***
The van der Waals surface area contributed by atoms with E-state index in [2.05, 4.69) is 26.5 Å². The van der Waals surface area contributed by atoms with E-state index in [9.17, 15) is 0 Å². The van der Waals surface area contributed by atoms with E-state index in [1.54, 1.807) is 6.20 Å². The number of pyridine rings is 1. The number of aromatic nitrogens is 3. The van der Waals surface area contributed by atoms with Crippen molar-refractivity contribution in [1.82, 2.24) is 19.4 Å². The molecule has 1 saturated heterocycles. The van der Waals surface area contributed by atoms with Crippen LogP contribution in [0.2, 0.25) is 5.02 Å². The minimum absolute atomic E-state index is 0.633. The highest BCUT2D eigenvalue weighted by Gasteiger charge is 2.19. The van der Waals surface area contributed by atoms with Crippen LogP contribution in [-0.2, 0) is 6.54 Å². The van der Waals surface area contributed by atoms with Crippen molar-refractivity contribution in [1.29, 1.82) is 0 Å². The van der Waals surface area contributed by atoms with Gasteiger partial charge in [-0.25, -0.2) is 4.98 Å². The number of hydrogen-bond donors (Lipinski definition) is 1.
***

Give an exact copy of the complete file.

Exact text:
The van der Waals surface area contributed by atoms with E-state index in [2.05, 4.69) is 26.5 Å². The van der Waals surface area contributed by atoms with E-state index in [9.17, 15) is 0 Å². The van der Waals surface area contributed by atoms with E-state index in [1.54, 1.807) is 6.20 Å². The number of pyridine rings is 1. The number of aromatic nitrogens is 3. The van der Waals surface area contributed by atoms with Crippen molar-refractivity contribution in [1.82, 2.24) is 19.4 Å². The molecule has 1 saturated heterocycles. The van der Waals surface area contributed by atoms with Crippen LogP contribution in [0.2, 0.25) is 5.02 Å². The minimum absolute atomic E-state index is 0.633. The highest BCUT2D eigenvalue weighted by Gasteiger charge is 2.19. The van der Waals surface area contributed by atoms with Crippen LogP contribution in [-0.2, 0) is 6.54 Å². The van der Waals surface area contributed by atoms with Crippen molar-refractivity contribution in [1.29, 1.82) is 0 Å². The van der Waals surface area contributed by atoms with Gasteiger partial charge in [-0.25, -0.2) is 4.98 Å². The number of hydrogen-bond donors (Lipinski definition) is 1.